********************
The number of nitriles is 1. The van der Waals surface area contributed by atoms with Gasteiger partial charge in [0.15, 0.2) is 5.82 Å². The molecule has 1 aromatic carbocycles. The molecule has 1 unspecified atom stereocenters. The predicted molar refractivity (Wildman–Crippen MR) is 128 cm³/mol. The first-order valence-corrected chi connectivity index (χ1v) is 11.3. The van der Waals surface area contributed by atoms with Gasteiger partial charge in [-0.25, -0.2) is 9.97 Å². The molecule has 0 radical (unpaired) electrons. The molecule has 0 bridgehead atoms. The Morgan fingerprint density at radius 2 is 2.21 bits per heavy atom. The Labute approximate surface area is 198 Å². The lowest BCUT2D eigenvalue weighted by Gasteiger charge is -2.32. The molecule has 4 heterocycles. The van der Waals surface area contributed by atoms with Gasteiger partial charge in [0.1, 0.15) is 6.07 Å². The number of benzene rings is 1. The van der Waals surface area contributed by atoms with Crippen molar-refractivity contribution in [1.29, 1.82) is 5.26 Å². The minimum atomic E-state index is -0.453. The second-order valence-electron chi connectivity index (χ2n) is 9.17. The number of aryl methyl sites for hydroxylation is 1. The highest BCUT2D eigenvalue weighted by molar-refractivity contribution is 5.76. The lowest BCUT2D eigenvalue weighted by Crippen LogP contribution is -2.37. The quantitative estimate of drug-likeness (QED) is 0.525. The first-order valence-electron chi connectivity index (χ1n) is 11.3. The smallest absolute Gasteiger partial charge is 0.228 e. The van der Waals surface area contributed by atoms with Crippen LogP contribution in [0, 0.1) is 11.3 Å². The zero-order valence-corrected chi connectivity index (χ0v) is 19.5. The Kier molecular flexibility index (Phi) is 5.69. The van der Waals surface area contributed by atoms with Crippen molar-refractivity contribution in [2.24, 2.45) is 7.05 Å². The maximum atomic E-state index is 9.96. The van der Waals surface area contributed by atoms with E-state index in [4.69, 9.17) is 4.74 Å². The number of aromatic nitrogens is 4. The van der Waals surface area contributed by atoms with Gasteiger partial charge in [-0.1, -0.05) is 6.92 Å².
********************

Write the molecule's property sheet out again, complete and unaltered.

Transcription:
The number of nitriles is 1. The van der Waals surface area contributed by atoms with Gasteiger partial charge in [0.15, 0.2) is 5.82 Å². The molecule has 1 aromatic carbocycles. The molecule has 1 unspecified atom stereocenters. The predicted molar refractivity (Wildman–Crippen MR) is 128 cm³/mol. The first-order valence-corrected chi connectivity index (χ1v) is 11.3. The van der Waals surface area contributed by atoms with Gasteiger partial charge in [-0.25, -0.2) is 9.97 Å². The molecule has 0 radical (unpaired) electrons. The molecule has 0 bridgehead atoms. The Morgan fingerprint density at radius 2 is 2.21 bits per heavy atom. The Labute approximate surface area is 198 Å². The lowest BCUT2D eigenvalue weighted by Gasteiger charge is -2.32. The molecule has 4 heterocycles. The van der Waals surface area contributed by atoms with Gasteiger partial charge in [0.1, 0.15) is 6.07 Å². The number of benzene rings is 1. The van der Waals surface area contributed by atoms with Crippen molar-refractivity contribution in [1.29, 1.82) is 5.26 Å². The minimum atomic E-state index is -0.453. The second-order valence-electron chi connectivity index (χ2n) is 9.17. The number of aryl methyl sites for hydroxylation is 1. The highest BCUT2D eigenvalue weighted by molar-refractivity contribution is 5.76. The lowest BCUT2D eigenvalue weighted by Crippen LogP contribution is -2.37. The quantitative estimate of drug-likeness (QED) is 0.525. The first-order valence-electron chi connectivity index (χ1n) is 11.3. The smallest absolute Gasteiger partial charge is 0.228 e. The van der Waals surface area contributed by atoms with Crippen LogP contribution in [0, 0.1) is 11.3 Å². The zero-order valence-corrected chi connectivity index (χ0v) is 19.5. The Kier molecular flexibility index (Phi) is 5.69. The van der Waals surface area contributed by atoms with Crippen molar-refractivity contribution in [2.24, 2.45) is 7.05 Å². The maximum atomic E-state index is 9.96. The van der Waals surface area contributed by atoms with E-state index in [4.69, 9.17) is 4.74 Å². The number of aromatic nitrogens is 4. The van der Waals surface area contributed by atoms with Gasteiger partial charge in [-0.1, -0.05) is 6.92 Å².